Deploy to a dynamically created Server

We’re trying to create dynamic test environments, so our process:
1.Create the machine (EC2) in AWS with Terraform,
2.Deploy the packages to the newly created instance.

How can I do that with Octopus?

Hi @cpieren!

Thanks for reaching out, and for the great question. The most common way that this is done is through the use of a deployment target trigger on your project, configured to automatically deploy one or more projects to the machine when it is registered as a deployment target in Octopus.

We also have a great set of resources on deploying to elastic and transient environments here:

I hope this helps, and please don’t hesitate to reach out if you have any further questions!

Hey, thanks for the quick reply!
Our idea is to have multiple versions deployed to N number of AWS EC2 instances. So, our QA team can deploy a version to an instance and run tests, after some inactive time that machine would be terminated.
If I understood the “Elastic and transient environments - Octopus Deploy”, this would deploy the last version to every registered machine. Am I right?

Hey there, Justin asked me to take this over. I work for our customer solutions team and I hope I can help get you up and running.

You mention wanting to have multiple versions deployed to N number of EC2 instances. Essentially the QA team can quickly spin up a new testing lab with a specific version and run some tests. Then eventually have it all get torn down.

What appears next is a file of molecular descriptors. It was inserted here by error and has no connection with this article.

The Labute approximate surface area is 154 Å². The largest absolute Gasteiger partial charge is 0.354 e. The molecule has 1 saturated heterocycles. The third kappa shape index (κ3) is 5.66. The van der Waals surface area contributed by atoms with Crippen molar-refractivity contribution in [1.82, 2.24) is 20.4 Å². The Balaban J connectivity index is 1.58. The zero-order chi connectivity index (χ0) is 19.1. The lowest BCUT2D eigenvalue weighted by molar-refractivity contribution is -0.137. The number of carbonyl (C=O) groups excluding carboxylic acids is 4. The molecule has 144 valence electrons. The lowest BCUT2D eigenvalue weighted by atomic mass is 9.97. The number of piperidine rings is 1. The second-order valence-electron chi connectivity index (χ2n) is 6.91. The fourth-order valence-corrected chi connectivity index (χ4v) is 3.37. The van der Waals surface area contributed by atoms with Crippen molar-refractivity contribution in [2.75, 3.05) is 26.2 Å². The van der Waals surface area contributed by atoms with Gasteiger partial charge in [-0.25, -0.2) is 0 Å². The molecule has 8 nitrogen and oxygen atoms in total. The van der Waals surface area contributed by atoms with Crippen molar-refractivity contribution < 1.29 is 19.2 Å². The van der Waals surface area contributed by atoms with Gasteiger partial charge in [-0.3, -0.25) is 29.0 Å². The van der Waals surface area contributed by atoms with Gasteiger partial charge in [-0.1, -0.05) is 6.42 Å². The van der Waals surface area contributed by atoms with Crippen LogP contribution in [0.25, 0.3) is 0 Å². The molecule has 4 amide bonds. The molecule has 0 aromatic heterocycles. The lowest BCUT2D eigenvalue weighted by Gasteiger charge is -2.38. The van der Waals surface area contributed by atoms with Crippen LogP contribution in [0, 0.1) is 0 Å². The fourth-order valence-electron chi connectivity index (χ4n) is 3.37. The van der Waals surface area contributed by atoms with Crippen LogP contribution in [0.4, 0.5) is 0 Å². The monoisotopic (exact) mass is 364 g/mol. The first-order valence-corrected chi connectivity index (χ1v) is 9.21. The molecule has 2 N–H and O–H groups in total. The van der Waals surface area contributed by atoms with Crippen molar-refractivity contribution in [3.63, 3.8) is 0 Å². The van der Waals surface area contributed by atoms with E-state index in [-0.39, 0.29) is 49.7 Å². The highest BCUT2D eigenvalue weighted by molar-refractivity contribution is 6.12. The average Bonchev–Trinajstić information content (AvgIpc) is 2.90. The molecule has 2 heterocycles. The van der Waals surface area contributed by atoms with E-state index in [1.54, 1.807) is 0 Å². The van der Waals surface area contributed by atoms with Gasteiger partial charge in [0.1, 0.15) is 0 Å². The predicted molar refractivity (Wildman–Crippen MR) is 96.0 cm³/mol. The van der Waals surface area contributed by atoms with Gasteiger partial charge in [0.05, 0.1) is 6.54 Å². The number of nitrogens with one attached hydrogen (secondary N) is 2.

I have a few clarification questions if you don’t mind.

  1. Will the release already exist in Octopus Deploy when QA wants to spin up a mini-test lab they need to select a release from a project and kick it off? For example, in this screenshot, if I wanted to test out 2021.1.1.2, I’d click on that release and tell it to deploy to the test environment (as part of the deployment it would spin up the necessary infrastructure)?

Deploying 2021.1.1.3 would spin up different testing infrastructure specific for that version.

  1. Or, would QA create the release as part of this process and they’d choose a specific version to deploy? They’d add some sort of unique identifier to the release to indicate it is for them?
  2. Would you have a situation where multiple EC2 instances are running the same package version? For example:
  • t-myapp-01: 2021.1.1.1 -> test instance for User A
  • t-myapp-02: 2021.1.1.1 -> test instance for User B
  • t-myapp-03: 2021.2.1.1 -> test instance for User C


Hello, thanks for the help!

  1. Yes! The releases are created every time a developer pushes a change to the git repository.
  2. No
  3. It is possible for them to have more than environment with the same version.

Hi Chris,

Awesome, thank you for providing that extra context. The tricky part here is when you register a server you register it to specific environments for specific roles.

For example, if I had the following targets in the test environment:

  • t-target-01: hello-world-api role
  • t-target-02: hello-world-api role
  • t-target-03: hello-world-api role

If I were to spin up a new EC2 instance, t-target-04, and give it the role hello-world-api, then by default when I deploy a release to the test environment all 4 servers would be chosen.

It is possible to limit which machines are used in a deployment via both the API and the UI.